However, is it possible that studying economics could change people’s behaviour in a way that would be to the detriment of society? Some observers have argued that it can. They have suggested that students might be influenced by some of the assumptions that are made in traditional economic theory.
As social scientists, economists are always trying to analyse human behaviour. However, people vary in many different ways and have very diverse preferences. If we want to build a theory that predicts how people will behave and respond in different situations, then some type of simplifying assumptions are inevitable.
Traditionally one of the key simplifying assumptions that economists have used in their theories of human behaviour is that people make decisions in their own self-interest. There is some debate about exactly what self-interest means. For example it could be argued that giving £10 to charity is acting in your own self-interest if it gives you more pleasure than spending that £10 on yourself. However, in many of the economic theories that you first study in economics a narrow meaning of self-interest tends to be used. This is clearly illustrated by the following quote from Milgrom and Roberts. Referring to economic theory they state that:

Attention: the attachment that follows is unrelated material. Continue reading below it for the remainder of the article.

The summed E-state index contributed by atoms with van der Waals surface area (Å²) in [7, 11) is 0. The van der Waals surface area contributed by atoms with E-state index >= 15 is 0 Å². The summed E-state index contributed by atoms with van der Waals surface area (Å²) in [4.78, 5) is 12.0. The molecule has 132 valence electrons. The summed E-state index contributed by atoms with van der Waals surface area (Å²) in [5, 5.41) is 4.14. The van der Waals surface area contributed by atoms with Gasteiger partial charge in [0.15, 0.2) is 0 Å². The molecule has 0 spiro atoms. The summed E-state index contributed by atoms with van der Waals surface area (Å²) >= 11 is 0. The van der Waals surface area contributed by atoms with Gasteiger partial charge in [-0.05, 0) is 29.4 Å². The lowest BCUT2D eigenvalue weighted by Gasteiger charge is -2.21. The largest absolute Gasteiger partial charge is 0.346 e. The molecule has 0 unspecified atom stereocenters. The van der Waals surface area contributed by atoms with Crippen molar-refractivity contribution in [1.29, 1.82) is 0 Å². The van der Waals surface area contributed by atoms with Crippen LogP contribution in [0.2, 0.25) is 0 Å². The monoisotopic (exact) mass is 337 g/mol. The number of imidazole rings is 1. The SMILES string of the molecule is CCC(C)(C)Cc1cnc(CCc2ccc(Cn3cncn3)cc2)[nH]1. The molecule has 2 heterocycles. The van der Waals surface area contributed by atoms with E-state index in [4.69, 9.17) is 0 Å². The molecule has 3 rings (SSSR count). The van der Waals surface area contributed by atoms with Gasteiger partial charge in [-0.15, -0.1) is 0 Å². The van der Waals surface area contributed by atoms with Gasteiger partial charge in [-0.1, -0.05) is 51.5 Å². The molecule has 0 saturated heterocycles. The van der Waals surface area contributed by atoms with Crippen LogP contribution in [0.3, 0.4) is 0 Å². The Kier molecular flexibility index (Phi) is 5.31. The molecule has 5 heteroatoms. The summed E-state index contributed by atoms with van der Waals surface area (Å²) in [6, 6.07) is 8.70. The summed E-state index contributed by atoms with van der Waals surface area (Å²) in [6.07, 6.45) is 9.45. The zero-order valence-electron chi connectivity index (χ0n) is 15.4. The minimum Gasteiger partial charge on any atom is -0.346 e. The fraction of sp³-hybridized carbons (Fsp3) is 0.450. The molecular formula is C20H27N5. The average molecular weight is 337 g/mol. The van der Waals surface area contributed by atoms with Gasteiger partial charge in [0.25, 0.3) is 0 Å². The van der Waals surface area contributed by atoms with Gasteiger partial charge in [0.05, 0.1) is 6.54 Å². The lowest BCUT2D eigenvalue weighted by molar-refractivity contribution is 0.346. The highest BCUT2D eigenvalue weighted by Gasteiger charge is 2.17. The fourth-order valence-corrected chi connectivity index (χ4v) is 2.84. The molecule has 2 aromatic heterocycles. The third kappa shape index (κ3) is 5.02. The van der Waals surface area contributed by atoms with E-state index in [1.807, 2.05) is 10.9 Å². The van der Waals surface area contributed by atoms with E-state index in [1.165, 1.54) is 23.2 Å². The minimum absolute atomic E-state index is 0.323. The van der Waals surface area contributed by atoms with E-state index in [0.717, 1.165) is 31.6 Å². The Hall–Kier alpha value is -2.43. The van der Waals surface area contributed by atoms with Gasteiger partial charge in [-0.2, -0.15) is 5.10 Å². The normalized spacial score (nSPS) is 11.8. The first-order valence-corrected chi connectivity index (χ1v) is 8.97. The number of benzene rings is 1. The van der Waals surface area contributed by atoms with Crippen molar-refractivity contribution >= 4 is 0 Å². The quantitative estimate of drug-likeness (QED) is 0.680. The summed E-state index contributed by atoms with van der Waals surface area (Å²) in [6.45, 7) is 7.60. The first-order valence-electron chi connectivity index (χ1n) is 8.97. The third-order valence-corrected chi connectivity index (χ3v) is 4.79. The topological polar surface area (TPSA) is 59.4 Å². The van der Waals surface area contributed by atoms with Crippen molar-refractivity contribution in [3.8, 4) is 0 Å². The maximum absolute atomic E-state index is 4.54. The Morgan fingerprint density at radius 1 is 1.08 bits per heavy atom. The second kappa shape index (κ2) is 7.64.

It is often assumed that people behave as if they were entirely motivated by narrow, selfish concerns